A free agent at last
We all have to make decisions based on a given set of information provided at the time of the decision. Right now, for me that means abandoning Thailand and going back to Japan. As much as it may seem to be a step back, I am forced to see it as a step forward.
ESL ghosts of the past
There's been so many bad experiences, I don't know where to start. Forget the times I was ripped off hundreds of dollars from unscrupulous Korean hagwon owners and Taiwanese recruiters. That might take too long and it's another column entirely. I'm still trying to forget the time when one of the nine million Mr. Kims barged into my class and, in front of the students, told me in Korean what a horrible teacher I was.
The job description minefield
“Your advertisement said a salary of thirty-thousand a month. Is that accurate?” I asked. Another grin followed.
Starting your teaching career in Bangkok
Whatever you do, don’t start an ESL career in Thailand. Why? I’ll tell you. Unless, you come over on a substantial mattress of financial support you will be behind from the get-go and spend your whole time here figuring out how to make ends meet.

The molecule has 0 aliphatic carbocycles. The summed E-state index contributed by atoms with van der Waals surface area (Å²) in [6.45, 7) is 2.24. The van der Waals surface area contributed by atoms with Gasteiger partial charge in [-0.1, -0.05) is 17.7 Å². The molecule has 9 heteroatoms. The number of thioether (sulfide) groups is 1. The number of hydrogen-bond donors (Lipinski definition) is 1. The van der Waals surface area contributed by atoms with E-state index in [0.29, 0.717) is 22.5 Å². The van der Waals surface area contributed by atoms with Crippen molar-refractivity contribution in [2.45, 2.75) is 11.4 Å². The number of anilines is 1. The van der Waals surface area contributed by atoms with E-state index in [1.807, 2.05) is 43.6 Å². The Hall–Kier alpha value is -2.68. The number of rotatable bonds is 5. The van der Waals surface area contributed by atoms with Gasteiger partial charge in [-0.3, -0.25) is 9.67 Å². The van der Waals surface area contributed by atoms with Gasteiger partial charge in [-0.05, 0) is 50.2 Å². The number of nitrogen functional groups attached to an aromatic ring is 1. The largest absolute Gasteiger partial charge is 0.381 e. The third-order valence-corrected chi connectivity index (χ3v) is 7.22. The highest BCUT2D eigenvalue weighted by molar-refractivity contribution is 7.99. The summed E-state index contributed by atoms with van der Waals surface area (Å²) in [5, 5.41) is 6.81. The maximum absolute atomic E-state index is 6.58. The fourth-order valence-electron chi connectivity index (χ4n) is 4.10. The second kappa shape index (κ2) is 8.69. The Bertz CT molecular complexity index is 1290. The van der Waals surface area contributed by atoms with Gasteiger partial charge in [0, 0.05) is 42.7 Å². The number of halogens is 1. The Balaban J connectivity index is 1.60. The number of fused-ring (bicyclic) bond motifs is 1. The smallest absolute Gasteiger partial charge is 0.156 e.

The dreaded Thai visa procedure
You go to the Thai Embassy in aforementioned UN least-developed-nation-status state and submit your paperwork. The immigration officer then asks you if the school that you’re going to work for is on ‘the list’. Then you say, ‘What list?’ and he says, ‘The list’, then you shrug and he tells you that it isn’t, then you say ‘So why did you ask,’ and he says nothing, and you say ‘What should I do?’ and he says ‘Damned if I care, but you ain’t gettin’ no stinkin’ visa unless your school is on “the list”.
Triple V and the certificates
For those of us coming to Thailand, vacillating about venturing a certificate won’t turn us into Verbosely Valiant Vince. It’s all in the doing. Bite the bullet. Do the certificate. But don’t make the same mistake that Vehemently Vacuous Vince made.
Dharma, Zendo and all that stuff
Finally the last gong rings and the day is done. The monks quickly bow (clock) out of the temple as I check the next day’s scroll. It looks all right. I bid the nuns farewell – they work late into the night. I join the novice monks outside the temple and we all proceed to the izakaya.